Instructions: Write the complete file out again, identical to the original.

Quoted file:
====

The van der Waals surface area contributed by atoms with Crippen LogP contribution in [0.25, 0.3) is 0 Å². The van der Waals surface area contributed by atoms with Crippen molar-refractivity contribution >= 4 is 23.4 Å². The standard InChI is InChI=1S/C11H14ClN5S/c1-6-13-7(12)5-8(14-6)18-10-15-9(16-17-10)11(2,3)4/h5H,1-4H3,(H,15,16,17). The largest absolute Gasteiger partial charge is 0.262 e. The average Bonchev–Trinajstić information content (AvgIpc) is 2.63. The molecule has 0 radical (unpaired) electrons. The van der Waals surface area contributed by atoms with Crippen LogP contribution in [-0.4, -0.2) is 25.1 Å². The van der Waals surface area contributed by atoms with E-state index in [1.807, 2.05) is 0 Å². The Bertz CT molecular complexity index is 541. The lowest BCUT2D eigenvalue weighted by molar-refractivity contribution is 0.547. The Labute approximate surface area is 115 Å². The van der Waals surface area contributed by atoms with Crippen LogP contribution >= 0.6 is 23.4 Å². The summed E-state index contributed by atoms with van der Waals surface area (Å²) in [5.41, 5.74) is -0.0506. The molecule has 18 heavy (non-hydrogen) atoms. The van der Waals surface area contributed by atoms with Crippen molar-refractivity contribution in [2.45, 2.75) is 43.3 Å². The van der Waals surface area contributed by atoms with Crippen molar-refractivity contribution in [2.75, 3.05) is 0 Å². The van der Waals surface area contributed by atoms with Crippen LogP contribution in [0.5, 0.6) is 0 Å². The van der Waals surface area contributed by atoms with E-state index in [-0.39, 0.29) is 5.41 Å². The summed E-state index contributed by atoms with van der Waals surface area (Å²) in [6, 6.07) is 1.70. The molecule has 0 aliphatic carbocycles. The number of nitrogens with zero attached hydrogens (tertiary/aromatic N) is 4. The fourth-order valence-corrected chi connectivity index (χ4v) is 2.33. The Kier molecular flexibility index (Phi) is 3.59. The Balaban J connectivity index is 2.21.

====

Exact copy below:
The van der Waals surface area contributed by atoms with Crippen LogP contribution in [0.25, 0.3) is 0 Å². The van der Waals surface area contributed by atoms with Crippen molar-refractivity contribution >= 4 is 23.4 Å². The standard InChI is InChI=1S/C11H14ClN5S/c1-6-13-7(12)5-8(14-6)18-10-15-9(16-17-10)11(2,3)4/h5H,1-4H3,(H,15,16,17). The largest absolute Gasteiger partial charge is 0.262 e. The average Bonchev–Trinajstić information content (AvgIpc) is 2.63. The molecule has 0 radical (unpaired) electrons. The van der Waals surface area contributed by atoms with Crippen LogP contribution in [-0.4, -0.2) is 25.1 Å². The van der Waals surface area contributed by atoms with E-state index in [1.807, 2.05) is 0 Å². The Bertz CT molecular complexity index is 541. The lowest BCUT2D eigenvalue weighted by molar-refractivity contribution is 0.547. The Labute approximate surface area is 115 Å². The van der Waals surface area contributed by atoms with Crippen LogP contribution >= 0.6 is 23.4 Å². The summed E-state index contributed by atoms with van der Waals surface area (Å²) in [5.41, 5.74) is -0.0506. The molecule has 18 heavy (non-hydrogen) atoms. The van der Waals surface area contributed by atoms with Crippen molar-refractivity contribution in [2.45, 2.75) is 43.3 Å². The van der Waals surface area contributed by atoms with Crippen molar-refractivity contribution in [2.75, 3.05) is 0 Å². The van der Waals surface area contributed by atoms with Crippen LogP contribution in [0.5, 0.6) is 0 Å². The van der Waals surface area contributed by atoms with E-state index in [-0.39, 0.29) is 5.41 Å². The summed E-state index contributed by atoms with van der Waals surface area (Å²) in [6, 6.07) is 1.70. The molecule has 0 aliphatic carbocycles. The number of nitrogens with zero attached hydrogens (tertiary/aromatic N) is 4. The fourth-order valence-corrected chi connectivity index (χ4v) is 2.33. The Kier molecular flexibility index (Phi) is 3.59. The Balaban J connectivity index is 2.21.